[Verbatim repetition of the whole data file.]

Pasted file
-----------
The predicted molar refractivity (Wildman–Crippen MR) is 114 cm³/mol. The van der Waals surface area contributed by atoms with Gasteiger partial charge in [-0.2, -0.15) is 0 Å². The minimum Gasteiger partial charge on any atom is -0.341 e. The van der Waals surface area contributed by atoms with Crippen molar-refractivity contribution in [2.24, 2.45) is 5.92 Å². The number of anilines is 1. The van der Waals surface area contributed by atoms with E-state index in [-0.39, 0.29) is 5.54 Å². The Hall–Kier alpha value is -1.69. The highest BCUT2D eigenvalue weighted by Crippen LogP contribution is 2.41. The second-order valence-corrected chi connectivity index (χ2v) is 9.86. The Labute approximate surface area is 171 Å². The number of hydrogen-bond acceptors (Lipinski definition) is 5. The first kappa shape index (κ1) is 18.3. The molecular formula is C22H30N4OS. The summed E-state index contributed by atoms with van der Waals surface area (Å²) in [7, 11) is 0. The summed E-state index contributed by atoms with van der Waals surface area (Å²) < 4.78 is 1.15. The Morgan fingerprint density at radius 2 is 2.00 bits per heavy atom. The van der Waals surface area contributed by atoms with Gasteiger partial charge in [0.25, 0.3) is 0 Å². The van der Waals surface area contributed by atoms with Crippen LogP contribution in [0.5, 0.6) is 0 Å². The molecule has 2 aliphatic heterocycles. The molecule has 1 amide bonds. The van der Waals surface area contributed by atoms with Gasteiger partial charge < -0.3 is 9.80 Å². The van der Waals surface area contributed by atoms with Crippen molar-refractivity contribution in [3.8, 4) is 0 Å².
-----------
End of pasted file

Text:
The predicted molar refractivity (Wildman–Crippen MR) is 114 cm³/mol. The van der Waals surface area contributed by atoms with Gasteiger partial charge in [-0.2, -0.15) is 0 Å². The minimum Gasteiger partial charge on any atom is -0.341 e. The van der Waals surface area contributed by atoms with Crippen molar-refractivity contribution in [2.24, 2.45) is 5.92 Å². The number of anilines is 1. The van der Waals surface area contributed by atoms with E-state index in [-0.39, 0.29) is 5.54 Å². The Hall–Kier alpha value is -1.69. The highest BCUT2D eigenvalue weighted by Crippen LogP contribution is 2.41. The second-order valence-corrected chi connectivity index (χ2v) is 9.86. The Labute approximate surface area is 171 Å². The number of hydrogen-bond acceptors (Lipinski definition) is 5. The first kappa shape index (κ1) is 18.3. The molecular formula is C22H30N4OS. The summed E-state index contributed by atoms with van der Waals surface area (Å²) in [7, 11) is 0. The summed E-state index contributed by atoms with van der Waals surface area (Å²) < 4.78 is 1.15. The Morgan fingerprint density at radius 2 is 2.00 bits per heavy atom. The van der Waals surface area contributed by atoms with Gasteiger partial charge in [0.25, 0.3) is 0 Å². The van der Waals surface area contributed by atoms with Crippen LogP contribution in [0.5, 0.6) is 0 Å². The molecule has 2 aliphatic heterocycles. The molecule has 1 amide bonds. The van der Waals surface area contributed by atoms with Gasteiger partial charge < -0.3 is 9.80 Å². The van der Waals surface area contributed by atoms with Crippen molar-refractivity contribution in [3.8, 4) is 0 Å².